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The One-Page Proposal: How to Get Your Business Pitch onto One Persuasive Page Paperback – September 3, 2002
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About the Author
Patrick Riley is the principal agent of Genisis Agents, an international agency representing extraordinary professors and researchers from leading universities and research institutions around the world. A longtime investor, businessman, and entrepreneur, he lives in San Francisco, CA.
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It may seem counter-intuitive that a business proposal should fit on one page, instead of being 10, 20 or 30 pages long, or even longer. But it's dead accurate.
In fact, Guy Kawasaki's 'Art of the Start', for which I was one of his manuscript readers (hi Guy!) says nearly exactly the same thing: Longer is not only not better, it's *worse*. In fact, Guy recommends keeping your pitch deck to no more than 10 slides. (You can see Guy's 'Art of the Start' here: The Art of the Start: The Time-Tested, Battle-Hardened Guide for Anyone Starting Anything)
Think of it this way - you want to pitch to successful people with a proven track-record. Those people are *already* short on time, and long on people wanting their attention. You need to be able to hit them right between the eyes - *bam* - within the first few moments with your great idea, not make their eyes glaze over!
What this book - the One-Page Proposal - does, is not only make the case for this concept, but takes you through step-by-step directions for creating your own one-page proposal. It also includes a lot of great examples.
Even if you don't end up using this exact method, reading this book (and it's a quick read) will put the concept in your mind, which will without doubt help keep you focused on what is important - and what *isn't* - when writing your next proposal (be it business, community, or personal).
The book is a step-by-step approach - it is very much a how-to book with plenty of examples. The process definitely "works" (as in I was able to successfully distill a *ton* of data into a 1-page proposal within a week of finishing the book) Now as for whether the proposal is effective in forwarding the proposed action - time will tell! :)
I personally found the instruction on the development and inclusion of a section on financials key - I had always kept spreadsheets separate and discovered new ways to capture key financial points.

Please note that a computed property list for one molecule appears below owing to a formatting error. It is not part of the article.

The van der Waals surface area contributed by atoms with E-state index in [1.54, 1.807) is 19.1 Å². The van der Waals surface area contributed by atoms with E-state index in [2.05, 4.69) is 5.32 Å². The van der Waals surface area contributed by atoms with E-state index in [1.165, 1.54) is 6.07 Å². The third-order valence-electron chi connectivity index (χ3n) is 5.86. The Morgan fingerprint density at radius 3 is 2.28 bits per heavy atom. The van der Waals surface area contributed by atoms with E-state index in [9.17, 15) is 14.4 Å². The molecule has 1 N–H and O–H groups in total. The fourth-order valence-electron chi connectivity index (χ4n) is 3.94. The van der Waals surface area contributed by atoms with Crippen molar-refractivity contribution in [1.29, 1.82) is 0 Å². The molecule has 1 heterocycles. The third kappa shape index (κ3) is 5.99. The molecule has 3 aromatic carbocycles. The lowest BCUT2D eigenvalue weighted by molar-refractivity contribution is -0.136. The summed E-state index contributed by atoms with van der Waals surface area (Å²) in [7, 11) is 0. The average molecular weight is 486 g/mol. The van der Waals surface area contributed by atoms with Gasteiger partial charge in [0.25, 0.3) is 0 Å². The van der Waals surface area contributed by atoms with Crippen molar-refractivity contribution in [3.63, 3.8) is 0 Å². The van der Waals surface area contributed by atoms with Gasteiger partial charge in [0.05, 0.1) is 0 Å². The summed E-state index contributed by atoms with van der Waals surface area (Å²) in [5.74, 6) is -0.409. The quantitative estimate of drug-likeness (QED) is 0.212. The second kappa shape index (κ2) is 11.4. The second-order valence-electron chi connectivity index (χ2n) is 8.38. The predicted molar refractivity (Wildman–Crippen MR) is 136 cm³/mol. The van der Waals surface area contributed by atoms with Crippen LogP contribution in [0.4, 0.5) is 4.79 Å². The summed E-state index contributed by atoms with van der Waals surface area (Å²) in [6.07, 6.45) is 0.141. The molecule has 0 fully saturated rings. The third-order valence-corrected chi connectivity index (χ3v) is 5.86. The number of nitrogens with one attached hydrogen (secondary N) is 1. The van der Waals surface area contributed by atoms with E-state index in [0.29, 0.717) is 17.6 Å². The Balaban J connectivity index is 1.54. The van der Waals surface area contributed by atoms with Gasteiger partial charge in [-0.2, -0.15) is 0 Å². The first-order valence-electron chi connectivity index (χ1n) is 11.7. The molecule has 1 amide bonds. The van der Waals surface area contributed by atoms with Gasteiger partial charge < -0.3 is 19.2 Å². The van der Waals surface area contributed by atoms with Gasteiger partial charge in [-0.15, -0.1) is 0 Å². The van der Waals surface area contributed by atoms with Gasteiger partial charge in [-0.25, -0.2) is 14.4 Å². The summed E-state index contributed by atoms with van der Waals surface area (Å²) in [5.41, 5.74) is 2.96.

My only gripe and why i dock a star is he has a 1-page proposal for the book (which is *really* compelling and well-written) and the online resource onepageproposal.com is no longer up to support his own proposal so not sure where he stands on his desire to provide "tech support" (one of my pet peeves)
All in all, highly recommended book - I am certain this community of readers shall live on to share their success stories!
If you are looking for a straight-forward proposal format to use in selling your ideas to others this is it. No fluff. No useless diatribe. No nonsense.
Following this format (merged with content from Alan Weiss' How To Win Proposal Every Time--also available at Amazon) has resulted in much more consulting and copywriting income than any other proposal format I've tested to date. My only wish is that the author would turn out a software product that automatically changes font size and proposal layout to compliment whatever volume of content is input into the software. But that goes beyond the scope of this book. So for now I'll stick with my proven MS Word templates based on this book and keep manually re-working them on an as needed basis. A big five stars for the book. The format actually works.
This is a how-to book that actually instructs, and far more importantly, the methodology it teaches works in the real world. It is the best instructional business book I have read and sets the standard for all similar manuals.
The applications of what it teaches extend beyond business, to every aspect of life where one person has something to propose to another. The benefits of following this guide can change lives and businesses in wonderful ways.
I have to say, Riley crafts a real "you had me at hello" moment with a riveting opening tale of how he first was introduced to the method: by none other than Adnan Khashoggi. That's what gives the method its credibility. You have to imagine a guy like Khashoggi getting bombarded with proposals, most of them long, overwrought, wordsmithed to death and - more often than not - completely ignored by their target. Khashoggi's message? "You want to get my attention, here's how."
Riley ends the book by showing you the one-page proposal sent to Judith Regan about writing a book for her publishing house, i.e., the book that you're holding in your hands. It goes without saying: the Regan pitch was another successful proposal.
So, this is more than just another boring how-to business cookbook. Any work that manages to weave together Adnan Khashoggi with Judith Regan definitely has my attention. Patrick Riley deserves your attention, too. His book is worth your time and money.
Most recent customer reviews
It is a great starter book to help someone get their ideas and proposal down on 1 page.Read more